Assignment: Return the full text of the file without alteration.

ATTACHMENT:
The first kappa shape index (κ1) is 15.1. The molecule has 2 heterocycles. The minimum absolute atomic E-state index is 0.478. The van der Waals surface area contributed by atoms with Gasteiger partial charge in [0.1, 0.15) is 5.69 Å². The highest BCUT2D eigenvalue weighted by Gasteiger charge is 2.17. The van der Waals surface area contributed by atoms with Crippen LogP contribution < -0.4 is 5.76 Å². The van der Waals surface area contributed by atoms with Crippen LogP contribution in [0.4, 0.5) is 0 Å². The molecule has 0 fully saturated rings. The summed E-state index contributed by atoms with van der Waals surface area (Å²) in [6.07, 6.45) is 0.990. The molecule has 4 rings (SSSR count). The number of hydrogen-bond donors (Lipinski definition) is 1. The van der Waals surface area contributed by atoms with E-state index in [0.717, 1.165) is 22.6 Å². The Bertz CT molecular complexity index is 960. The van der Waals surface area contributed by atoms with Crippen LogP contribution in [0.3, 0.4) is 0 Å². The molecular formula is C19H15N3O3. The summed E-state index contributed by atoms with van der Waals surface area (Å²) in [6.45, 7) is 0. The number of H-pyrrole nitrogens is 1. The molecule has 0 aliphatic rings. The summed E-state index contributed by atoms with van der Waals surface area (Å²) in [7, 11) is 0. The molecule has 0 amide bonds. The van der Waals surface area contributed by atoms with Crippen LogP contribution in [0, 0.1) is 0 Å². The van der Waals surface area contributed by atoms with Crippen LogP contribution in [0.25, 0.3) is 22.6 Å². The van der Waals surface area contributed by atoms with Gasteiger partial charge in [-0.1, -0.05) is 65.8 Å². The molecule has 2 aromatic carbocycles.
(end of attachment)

The first kappa shape index (κ1) is 15.1. The molecule has 2 heterocycles. The minimum absolute atomic E-state index is 0.478. The van der Waals surface area contributed by atoms with Gasteiger partial charge in [0.1, 0.15) is 5.69 Å². The highest BCUT2D eigenvalue weighted by Gasteiger charge is 2.17. The van der Waals surface area contributed by atoms with Crippen LogP contribution < -0.4 is 5.76 Å². The van der Waals surface area contributed by atoms with Crippen LogP contribution in [0.4, 0.5) is 0 Å². The molecule has 0 fully saturated rings. The summed E-state index contributed by atoms with van der Waals surface area (Å²) in [6.07, 6.45) is 0.990. The molecule has 4 rings (SSSR count). The number of hydrogen-bond donors (Lipinski definition) is 1. The van der Waals surface area contributed by atoms with E-state index in [0.717, 1.165) is 22.6 Å². The Bertz CT molecular complexity index is 960. The van der Waals surface area contributed by atoms with Crippen LogP contribution in [0.3, 0.4) is 0 Å². The molecular formula is C19H15N3O3. The summed E-state index contributed by atoms with van der Waals surface area (Å²) in [6.45, 7) is 0. The number of H-pyrrole nitrogens is 1. The molecule has 0 aliphatic rings. The summed E-state index contributed by atoms with van der Waals surface area (Å²) in [7, 11) is 0. The molecule has 0 amide bonds. The van der Waals surface area contributed by atoms with Crippen LogP contribution in [0, 0.1) is 0 Å². The van der Waals surface area contributed by atoms with Crippen LogP contribution in [0.25, 0.3) is 22.6 Å². The van der Waals surface area contributed by atoms with Gasteiger partial charge in [-0.1, -0.05) is 65.8 Å². The molecule has 2 aromatic carbocycles.